Spoiler alert: sometime in the last 1/4 of the story, the non-concubine Russian girl and the non-concubine Chinese guy have sex. The scene is repulsive from many angles. For one thing, just three days before, the Russian girl had dragged the Chinese guy out of a roofless hovel, where he was covered in maggots and minutes from death. Three days before. Hardly time enough to get over the maggot factor, but even if the girl could push that image from her mind, the man probably should have spent his scant resources on building enough strength to run from bad guys — or walk to the bathroom.
At some point during the gruesome and improbable love scene, the author describes one of the girl’s movements. The word she chooses: bucked.
Here is where I submit that one should never buck during a love scene.
I just finished reading On Writing by Stephen King, a book that pairs useful information about the business of writing with personal anecdotes about King’s career. It wasn’t a page-turner, but I did look forward to picking up the book whenever I had a free moment.
Toward the end, though, King risked losing my appreciation when he wrote: “… but it’s not all about speed … And if you think it’s all about information, you ought to give up fiction and get a job writing instruction manuals — Dilbert’s cubicle awaits.”
I probably shouldn’t be offended as he’s not actually talking to me here. I am a technical writer first and a “fiction writer” second, if at all. He’s talking to the starving artist in the corner at Orchard Valley Coffee who is using the free Wi-Fi and nibbling his scone slowly enough to last through lunch. I’m not that starving artist because I did choose technical writing over more romantic literary pursuits, for better or worse.
Even if he’s not talking to me, King’s obvious disdain for instruction manual writing does offend me a tiny bit. Working in a cubicle — in fact, I have an office with a soundproof door and a window that opens — may sound like worse-case scenario to a creative. But most days, I get paid to practice the nuts and bolts of writing; I work with editors, I interview sources, I trim out the useless adjectives, I’m challenged to see a subject from a perspective other than my own. It’s not such bad way to spend a writer’s time.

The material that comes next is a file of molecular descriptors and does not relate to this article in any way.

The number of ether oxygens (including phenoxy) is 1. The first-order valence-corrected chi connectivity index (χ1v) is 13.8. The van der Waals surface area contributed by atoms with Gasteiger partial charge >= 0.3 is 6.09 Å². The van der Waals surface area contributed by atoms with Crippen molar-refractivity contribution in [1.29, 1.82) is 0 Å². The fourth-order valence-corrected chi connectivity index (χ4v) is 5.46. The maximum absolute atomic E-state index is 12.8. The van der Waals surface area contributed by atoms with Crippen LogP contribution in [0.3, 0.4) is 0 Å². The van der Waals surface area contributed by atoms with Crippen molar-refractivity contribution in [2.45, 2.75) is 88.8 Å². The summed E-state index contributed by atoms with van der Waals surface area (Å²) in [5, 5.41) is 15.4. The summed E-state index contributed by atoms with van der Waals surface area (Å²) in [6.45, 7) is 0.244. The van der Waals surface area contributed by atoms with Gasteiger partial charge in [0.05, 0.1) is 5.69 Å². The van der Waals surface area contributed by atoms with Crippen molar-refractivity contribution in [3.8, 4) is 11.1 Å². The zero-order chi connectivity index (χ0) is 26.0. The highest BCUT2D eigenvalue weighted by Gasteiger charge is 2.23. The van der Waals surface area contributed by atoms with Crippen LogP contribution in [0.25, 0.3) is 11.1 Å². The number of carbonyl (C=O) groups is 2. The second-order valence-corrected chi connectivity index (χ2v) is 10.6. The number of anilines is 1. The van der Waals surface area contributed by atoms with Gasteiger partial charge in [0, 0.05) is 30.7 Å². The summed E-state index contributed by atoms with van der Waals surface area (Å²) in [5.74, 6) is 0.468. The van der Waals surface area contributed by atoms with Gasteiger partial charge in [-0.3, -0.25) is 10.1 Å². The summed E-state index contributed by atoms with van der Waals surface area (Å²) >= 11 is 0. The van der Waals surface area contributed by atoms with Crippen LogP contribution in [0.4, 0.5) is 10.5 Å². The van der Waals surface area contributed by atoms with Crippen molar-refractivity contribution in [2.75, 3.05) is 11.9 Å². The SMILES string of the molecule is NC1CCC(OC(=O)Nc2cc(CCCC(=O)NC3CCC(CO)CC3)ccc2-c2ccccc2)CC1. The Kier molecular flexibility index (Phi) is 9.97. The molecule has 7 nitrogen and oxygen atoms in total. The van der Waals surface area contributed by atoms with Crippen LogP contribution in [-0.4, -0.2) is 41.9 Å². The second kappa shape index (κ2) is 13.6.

I chose particular as this week’s useless adjective because I noticed that in my technical writing, I was using “particular,” “specific,” and “certain” where such words were arguably extraneous. For example, “You can open certain ports on particular servers.” I could just as effectively say, “You can open ports on your server.” Is the meaning the same? Maybe not; I meant that only some ports could be opened on some servers. But the context of the sentence should make that clear. If it doesn’t, I should work on the context.
After I selected this potentially useless adjective, the first blog post I read contained particular. I won’t link to it because I only read that (particular) blog to see how many people the author has offended today. She wrote, “I really enjoy this particular group of mothers.” At first, I thought particular was called for. But upon further thought, I think the sentence is fine without it: “I really enjoy this group of mothers.” With particular she may be trying to single out this group, to say that she likes them more than other groups of mothers. But she could go on to explain why this group appeals to her compared to another group, if that was her point. (And she does, actually.)
Am I being particularly picky about particular? Are there cases when it’s a useful adjective?